To assemble, butter one side of an English muffin. Top with two slices of bacon or 1 slice of Canadian bacon. You can trim the bacon to fit the muffin if you’d like.

Put a poached egg on top of the bacon, then pour some hollandaise over. Sprinkle some parsley over it all and serve at once.

What is eggs Benedict?

Eggs Benedict is a traditional breakfast dish composed of an English muffin topped with Canadian ham, poached eggs, and hollandaise sauce. It’s the latter that gives Eggs Benny its reputation for being difficult. Hollandaise is an emulsion of egg yolks, melted butter, and lemon juice. (The yolks have a tendency to scramble.)

What’s the difference between eggs Benedict and eggs Florentine?

They’re almost the same thing, but eggs Florentine is somewhat healthier because it has sautéed spinach instead of bacon.

Are eggs Benedict supposed to be runny?

Yes. It’s not a law, but it’s the traditional—and in our opinion, the best—way to enjoy the classic breakfast. The combination of runny yolk + creamy sauce = perfection.

Why do people add vinegar when poaching eggs?

It’ll help your egg whites solidify more quickly. You know those weird egg-white tails that form when poaching eggs? It also helps combat that. Don’t worry if you don’t have vinegar or forget to use it. It’s not necessary. We didn’t use it when we made the video above, and our eggs came out lovely.

How do you poach eggs?

The easiest method for poaching eggs is using a strainer to get rid of excess egg white, bringing the pot to a bare simmer, and using vinegar. Check out our easy guide for more help.

Hosting a big crowd?

Made this yet? Let us know how it went in the comments below!

Eggs Benedict, a showy restaurant favorite, is also a luscious brunch entree to make at home. We’ll show you how to make the classic version and a few shortcuts, too.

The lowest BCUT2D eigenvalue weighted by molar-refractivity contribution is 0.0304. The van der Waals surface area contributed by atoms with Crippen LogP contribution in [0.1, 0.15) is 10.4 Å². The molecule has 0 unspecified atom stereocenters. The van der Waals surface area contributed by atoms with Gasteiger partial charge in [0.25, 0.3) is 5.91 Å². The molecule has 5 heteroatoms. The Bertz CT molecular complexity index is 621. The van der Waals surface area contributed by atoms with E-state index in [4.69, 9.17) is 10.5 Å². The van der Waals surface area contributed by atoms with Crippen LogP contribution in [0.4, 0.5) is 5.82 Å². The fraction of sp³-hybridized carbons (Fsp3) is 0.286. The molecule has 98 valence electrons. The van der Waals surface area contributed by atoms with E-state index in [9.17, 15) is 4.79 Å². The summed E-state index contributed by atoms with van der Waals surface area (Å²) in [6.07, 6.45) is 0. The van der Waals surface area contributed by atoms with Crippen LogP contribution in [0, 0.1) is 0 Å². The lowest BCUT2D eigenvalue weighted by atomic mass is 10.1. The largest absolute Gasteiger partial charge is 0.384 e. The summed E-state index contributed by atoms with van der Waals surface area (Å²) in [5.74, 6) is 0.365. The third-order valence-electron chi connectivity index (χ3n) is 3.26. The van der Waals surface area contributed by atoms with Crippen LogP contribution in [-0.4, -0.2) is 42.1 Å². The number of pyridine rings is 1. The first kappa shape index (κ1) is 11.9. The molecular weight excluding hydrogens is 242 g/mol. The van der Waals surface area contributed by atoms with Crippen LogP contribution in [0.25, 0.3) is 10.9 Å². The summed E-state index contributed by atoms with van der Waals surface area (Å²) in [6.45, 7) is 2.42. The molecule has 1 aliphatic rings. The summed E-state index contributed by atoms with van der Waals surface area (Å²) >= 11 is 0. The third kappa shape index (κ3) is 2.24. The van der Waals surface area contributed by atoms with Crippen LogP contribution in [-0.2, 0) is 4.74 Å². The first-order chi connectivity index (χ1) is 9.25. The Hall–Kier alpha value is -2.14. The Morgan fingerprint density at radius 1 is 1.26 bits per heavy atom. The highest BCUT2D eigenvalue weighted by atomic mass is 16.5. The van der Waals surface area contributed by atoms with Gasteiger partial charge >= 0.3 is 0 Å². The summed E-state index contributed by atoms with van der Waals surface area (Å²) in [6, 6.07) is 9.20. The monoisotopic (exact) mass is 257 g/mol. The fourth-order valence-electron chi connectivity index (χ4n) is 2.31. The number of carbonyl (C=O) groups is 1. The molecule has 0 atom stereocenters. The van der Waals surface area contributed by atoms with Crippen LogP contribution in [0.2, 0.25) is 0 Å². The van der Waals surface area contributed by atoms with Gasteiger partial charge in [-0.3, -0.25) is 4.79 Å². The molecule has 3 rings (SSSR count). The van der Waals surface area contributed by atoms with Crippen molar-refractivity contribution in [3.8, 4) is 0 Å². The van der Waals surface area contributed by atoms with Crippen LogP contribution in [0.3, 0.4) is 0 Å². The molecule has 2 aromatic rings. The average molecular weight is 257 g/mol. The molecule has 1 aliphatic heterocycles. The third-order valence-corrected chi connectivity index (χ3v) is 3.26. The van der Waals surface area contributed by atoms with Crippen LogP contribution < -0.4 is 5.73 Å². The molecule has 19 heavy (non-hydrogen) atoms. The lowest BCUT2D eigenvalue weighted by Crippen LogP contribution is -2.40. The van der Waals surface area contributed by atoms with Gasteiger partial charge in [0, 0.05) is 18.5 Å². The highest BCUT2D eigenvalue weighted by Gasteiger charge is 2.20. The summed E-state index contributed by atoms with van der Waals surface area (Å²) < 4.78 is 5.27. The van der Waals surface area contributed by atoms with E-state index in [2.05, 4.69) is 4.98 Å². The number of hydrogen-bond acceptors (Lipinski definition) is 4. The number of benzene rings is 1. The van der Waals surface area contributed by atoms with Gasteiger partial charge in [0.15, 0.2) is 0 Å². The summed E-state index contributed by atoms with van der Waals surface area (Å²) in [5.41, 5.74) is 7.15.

What Is Eggs Benedict?

The standard recipe calls for English muffins topped with Canadian bacon or sliced ham, poached eggs, and hollandaise sauce, which is a rich sauce made from eggs, butter, and lemon juice. Legend has it that it originated in Delmonico’s Restaurant in New York City. Apparently Mr. and Mrs. LeGrand Benedict complained that there was nothing new on the lunch menu, so the maitre d’ and Mrs. Benedict collaborated and came up with what is now known as Eggs Benedict.

How to Make Eggs Benedict

Here is what you will need for 4 servings of the classic version:

1 recipe Hollandaise Sauce or Mock Hollandaise Sauce (see below)

2 English muffins, split (half of a muffin per serving)

4 slices Canadian-style bacon

1. Prepare Poached Eggs

Poach the eggs in a pan of water. Click here for step-by-step instructions on cooking poached eggs. Or use an electric egg poacher, following manufacturer’s instructions.

Step 2. Make the Hollandaise Sauce

The classic sauce for Eggs Benedict is Hollandaise Sauce. You will need a double boiler to keep the eggs from curdling during preparation. For a foolproof sauce that is a bit simpler but still tasty, try Mock Hollandaise Sauce.

3. Broil the Muffins & Canadian Bacon

  • Preheat the broiler.
  • Place muffin halves, cut sides up, on a baking sheet. Broil 3 to 4 inches from the heat about 2 minutes or until toasted. Top each muffin half with a slice of Canadian-style bacon; broil about 1 minute more or until meat is heated through.

4. Assemble the Eggs Benedict.

To serve, place each bacon-topped muffin half on a plate and top with a poached egg. Spoon Hollandaise Sauce over each egg. If desired, sprinkle with paprika to add a little color.

Make-Ahead Tip: Prepare the eggs and toast the English muffins as above. Place muffin halves in a greased 8x8x2-inch baking pan. Top each muffin half with a slice of Canadian-style bacon and 1 cooked egg. Cover and chill for up to 24 hours. To serve, prepare Hollandaise Sauce; spoon hot sauce over eggs. Bake, covered, in a 350 degrees F oven about 30 minutes or until heated through.

Salmon Benedict Variation: Prepare as above, except spread 1 tablespoon softened tub-style cream cheese with herbs on each toasted English muffin half and substitute 4 ounces thinly sliced smoked salmon (lox-style) for the Canadian-style bacon. If desired, stir 1 tablespoon drained capers and 1/2 teaspoon dried dill weed into the Hollandaise Sauce. Do not use the paprika.